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« Reply #143 on: June 17, 2008, 04:35:38 PM »

Hi Stainless,

You are correct on the belt life, but as I recall Marlo was running a PSI at the time and not a Whipple. Reason I am pointing that out is that an Early PSI like Marlo ran only has about 375 cubic inches of volume per revolution. The Whipple on the other hand has around 555 cubic inches of volume per revolution. Pretty big difference when it comes to overdrive needed to get the same boost. On the Whipple you don't need as small a pulley on the blower as you do a PSI, which helps belt life, and the problem associated with them coming off when running big cubic inch motors and lots of boost.

I thought Marlo had Les Davenport build him a planatary overdrive that bolted on to the blower to slow the belt down, and that help cure the problem. Or maybe I am thinking of someone else.

Tom G.
« Last Edit: June 17, 2008, 07:22:29 PM by desotoman » Logged

Asking questions is one's only way of getting answers. As a young boy I was always taught that there is no such thing as a stupid question. It suggests that the quest for knowledge includes failure, and that just because one person may know less than others they should not be afraid to ask rather than pretend they already know. In many cases multiple people may not know but are too afraid to ask the "stupid question"; the one who asks the question may in fact be doing a service to those around them.
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« Reply #144 on: June 17, 2008, 09:40:19 PM »

Tom.....balls on. Les did build the overdrive and that solved the problem instantly. Their first run made it thru the 3 and Les clicked it. That was the first time they ever made it thru the mile. The reason their 1/4 speed was so high, above 312, was so they could get a number thru the mile w/o running that far. So after the first successful run w/the OD they decided that Marlo was up for the possibility of sacrificing another engine and so they ran the belt a second time. It lived. Speed went up also. I don't think they have ever tried for 3 passes. All they really want to know is that they can make a down and back w/o replacing the belt. Besides, Les complains about his ears ringing when they pop a blower. One explosion rounded ALL THE BODY panels behind the roll bar and Les couldn't hear for a long time.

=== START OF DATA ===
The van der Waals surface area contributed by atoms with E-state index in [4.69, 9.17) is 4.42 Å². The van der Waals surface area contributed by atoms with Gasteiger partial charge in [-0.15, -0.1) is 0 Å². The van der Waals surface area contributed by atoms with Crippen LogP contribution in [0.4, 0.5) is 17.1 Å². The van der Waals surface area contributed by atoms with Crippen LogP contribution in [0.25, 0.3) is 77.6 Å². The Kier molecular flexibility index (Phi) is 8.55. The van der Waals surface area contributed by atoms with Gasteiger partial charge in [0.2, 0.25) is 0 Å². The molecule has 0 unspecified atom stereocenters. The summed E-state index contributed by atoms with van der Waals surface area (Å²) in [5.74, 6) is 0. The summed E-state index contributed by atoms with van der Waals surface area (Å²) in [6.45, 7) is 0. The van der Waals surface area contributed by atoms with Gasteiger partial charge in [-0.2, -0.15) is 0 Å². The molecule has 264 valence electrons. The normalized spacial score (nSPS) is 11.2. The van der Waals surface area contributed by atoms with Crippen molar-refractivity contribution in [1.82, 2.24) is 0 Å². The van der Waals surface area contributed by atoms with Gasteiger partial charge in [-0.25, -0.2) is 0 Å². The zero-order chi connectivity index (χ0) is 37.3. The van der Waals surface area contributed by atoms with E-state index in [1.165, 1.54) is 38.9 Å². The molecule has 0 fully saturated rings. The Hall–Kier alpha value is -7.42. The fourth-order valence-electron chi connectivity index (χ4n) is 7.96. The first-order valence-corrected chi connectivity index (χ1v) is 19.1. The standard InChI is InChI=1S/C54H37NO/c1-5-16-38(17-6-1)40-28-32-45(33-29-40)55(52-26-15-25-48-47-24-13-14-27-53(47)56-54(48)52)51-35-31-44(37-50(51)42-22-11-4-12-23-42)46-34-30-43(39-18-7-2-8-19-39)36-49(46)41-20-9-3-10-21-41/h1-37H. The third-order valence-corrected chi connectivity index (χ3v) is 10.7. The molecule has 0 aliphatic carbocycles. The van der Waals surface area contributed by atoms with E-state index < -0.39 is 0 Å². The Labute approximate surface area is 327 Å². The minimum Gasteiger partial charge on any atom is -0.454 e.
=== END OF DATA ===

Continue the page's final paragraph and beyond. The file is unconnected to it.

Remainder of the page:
So, they have the belt problem solved to the satisfaction of both Marlo and Les. Les can also turn the volume down on his iPod. I think he's a fan of the Boston Pops.
Now if they can build some fuel mileage......LOL

FREUD
« Last Edit: June 17, 2008, 09:57:34 PM by Freud » Logged

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« Reply #145 on: June 18, 2008, 12:05:33 AM »

Hi Freud,

Thanks for the post. Glad to hear I don't have alzheimer's yet. LOL. Anyway thanks for posting more pictures of the World's most fantastic Streamliner ever built IMO.

Tom G.
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Asking questions is one's only way of getting answers. As a young boy I was always taught that there is no such thing as a stupid question. It suggests that the quest for knowledge includes failure, and that just because one person may know less than others they should not be afraid to ask rather than pretend they already know. In many cases multiple people may not know but are too afraid to ask the "stupid question"; the one who asks the question may in fact be doing a service to those around them.
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« Reply #146 on: June 18, 2008, 12:19:57 AM »

From what your description sounds like Freud, Les had been listening the the "Bonneville pops"!!!!!
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« Reply #147 on: June 30, 2008, 06:14:13 PM »

I have added some images, without descriptions, to Marlo's website. My education has just started in the site but as time passes I'll have a better handle on it. Then there will be either individual comments for each foto or a paragraph that describes the images. In the near future I will try to make the posts all chronological with it beginning WAY WAY back
I haven't squared the Wheel Fairing post away yet. It requires too much scrolling. Be patient and I'll get it fixed soon.
                                             
                                                                   www.target550.com


Now I won't have to load Jon's site with as much trash.

Have a safe and sane July 4th and God, Please Bless the USA.

FREUD
« Last Edit: June 30, 2008, 06:17:01 PM by Freud » Logged

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« Reply #148 on: June 30, 2008, 08:40:09 PM »

Hume's incredible craftsmanship continues to dazzle us all.

Freud, does this attachment look familiar?


* File0016.jpg (50.92 KB, 532x672 - viewed 375 times.)
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5 mph in pit area (clothed)
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« Reply #149 on: June 30, 2008, 10:21:38 PM »

Apparently someone knew me in my youth but I can't tell you where or when that was shot.

U got me. 

My wife just washed the screen of my laptop to make me look better.

FREUD